Council budgets $13.9 million in project fundsCorn Palace, City Hall relocation, second ice sheet, library earmarked for funding
By: Tom Lawrence, The Daily Republic
After months of talk and study, the Mitchell City Council has started making decisions on what major city projects will move ahead.
During the third and final night of budget hearings and its regular meeting Monday night, the council voted to invest $6.5 million in the Corn Palace, $2.6 million in building a new City Hall downtown, $2.5 million in a second sheet of ice at the Mitchell Activities Center and $2.3 million for an upgrade of the Mitchell Public Library.
The Corn Palace project passed 5-3, with Councilmen Dan Allen, Greg McCurry, Phil Carlson, Marty Barington and Mel Olson voting for it and Council President Jeff Smith and Councilmen Councilmen Randy Doescher and Steve Rice voting against it.
The City Hall, MAC and library decisions were unanimous.
An expansion of the Recreation Center, including a new, larger indoor pool, was put on the back burner as Parks and Recreation Director Dusty Rodiek said he will continue to look for private partners to team with the city on such a project.
Finance Officer Marilyn Wilson was directed to come up with a plan to pay for the projects, but most of the money will come from bonds.
The council added $650,000 to the community projects fund, bringing it to $2,383,000, with an additional $850,000 in debt service. A business improvement district might be created as well, which would allow businesses to voluntarily tax themselves for the benefit of a project.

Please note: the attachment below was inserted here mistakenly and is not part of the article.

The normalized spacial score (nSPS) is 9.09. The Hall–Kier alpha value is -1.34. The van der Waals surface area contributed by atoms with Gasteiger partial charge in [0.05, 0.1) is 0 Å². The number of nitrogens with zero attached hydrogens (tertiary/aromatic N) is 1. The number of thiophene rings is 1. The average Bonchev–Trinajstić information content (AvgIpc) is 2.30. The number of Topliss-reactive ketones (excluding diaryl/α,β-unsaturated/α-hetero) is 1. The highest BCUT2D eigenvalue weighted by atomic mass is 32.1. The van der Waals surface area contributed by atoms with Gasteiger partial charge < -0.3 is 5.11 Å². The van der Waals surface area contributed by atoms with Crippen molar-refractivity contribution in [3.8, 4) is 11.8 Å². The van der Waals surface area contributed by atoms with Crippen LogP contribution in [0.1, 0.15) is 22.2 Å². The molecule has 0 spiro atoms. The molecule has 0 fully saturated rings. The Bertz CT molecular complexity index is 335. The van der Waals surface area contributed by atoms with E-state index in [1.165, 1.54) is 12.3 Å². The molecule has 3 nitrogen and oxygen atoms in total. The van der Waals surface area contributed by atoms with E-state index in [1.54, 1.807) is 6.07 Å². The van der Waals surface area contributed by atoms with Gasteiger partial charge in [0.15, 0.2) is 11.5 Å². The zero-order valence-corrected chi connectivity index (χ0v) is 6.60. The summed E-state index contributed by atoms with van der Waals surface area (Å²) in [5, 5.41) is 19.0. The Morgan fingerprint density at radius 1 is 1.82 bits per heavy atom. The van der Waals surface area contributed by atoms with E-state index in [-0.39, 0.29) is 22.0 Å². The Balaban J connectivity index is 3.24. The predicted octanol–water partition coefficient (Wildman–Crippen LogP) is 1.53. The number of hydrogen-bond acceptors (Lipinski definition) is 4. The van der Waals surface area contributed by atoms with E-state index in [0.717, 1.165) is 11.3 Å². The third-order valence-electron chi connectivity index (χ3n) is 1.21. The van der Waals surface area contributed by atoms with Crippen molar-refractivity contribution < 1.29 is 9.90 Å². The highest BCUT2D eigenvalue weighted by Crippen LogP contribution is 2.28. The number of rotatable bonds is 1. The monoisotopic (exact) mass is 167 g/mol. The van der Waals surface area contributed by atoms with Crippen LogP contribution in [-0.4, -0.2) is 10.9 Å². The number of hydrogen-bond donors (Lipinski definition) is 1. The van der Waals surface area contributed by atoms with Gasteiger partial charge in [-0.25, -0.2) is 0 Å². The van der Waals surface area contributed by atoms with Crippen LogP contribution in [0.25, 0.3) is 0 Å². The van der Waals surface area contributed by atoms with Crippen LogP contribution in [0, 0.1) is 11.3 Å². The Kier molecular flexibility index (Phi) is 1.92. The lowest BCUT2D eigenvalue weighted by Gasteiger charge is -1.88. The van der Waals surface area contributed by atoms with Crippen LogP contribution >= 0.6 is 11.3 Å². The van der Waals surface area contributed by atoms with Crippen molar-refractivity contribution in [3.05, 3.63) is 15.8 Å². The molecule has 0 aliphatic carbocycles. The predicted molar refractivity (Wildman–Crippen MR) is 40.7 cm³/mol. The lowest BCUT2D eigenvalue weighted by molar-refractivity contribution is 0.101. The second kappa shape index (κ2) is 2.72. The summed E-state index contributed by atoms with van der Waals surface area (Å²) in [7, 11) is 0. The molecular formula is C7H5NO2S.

The council said it hopes some of the money it will spend will be paid back in donations to these projects.
Smith said the council needed to make a decision on these projects now for several reasons, including fiscal ones.
“ Municipal interest rates right now are at an all-time low,” he said.
The debate over the Corn Palace took up most of the budget discussion, which took nearly four hours.
“ I ’ m pleased they decided to invest in the Corn Palace, ” said Doug Dailey, chairman of the Corn Palace Committee, which has been studying the 91-year-old building for more than a year. The committee has repeatedly come to the council with reports and has asked for funding to expand, remodel and update the building.
Monday ’ s vote was “an important first step, ” Dailey said.
It came after a long debate over the Corn Palace and its value to the city. The council spoke of it as the iconic image of the city, but some also said they wonder what real economic impact it has.
Mayor Ken Tracy said he supported improvements to the inside and outside of the building, but at a much lesser amount than has been suggested in the past eight months.
“ Regardless of how much money you spend on making changes to the Corn Palace, I do not think it is going to generate a huge increase in the number of visitors who are going to attend, ” he said. “The return on the investment is just not there. ”
Olson said he views the Corn Palace like a house. It needs to be cared for and invested in to keep it in shape, he said. Choosing not to do so is a statement.
“ Don ’ t cry when fewer and fewer people come to town, ” he said, his voice rising. “ We should state publicly here tonight we ’ re willing to accept fewer people coming here, fewer sales tax dollars, fewer entertainment tax dollars. ”
Rice said he was unsure how much the city gains from the Corn Palace. He noted the city had spent about $2 million on the facility from 2009 to 2011.
“ Are we going to spend any more money?” he asked. “ How much does that generate for the city? ”
Olson said the Corn Palace is worthy of city support.
“ The Corn Palace is Mitchell,” he said. “ Are you going to let it fall apart? ”
Olson asked Rice if he would favor rebuilding the Palace if it burned down. Rice said he would, but perhaps a smaller version. Tracy said he agreed with Rice in many respects.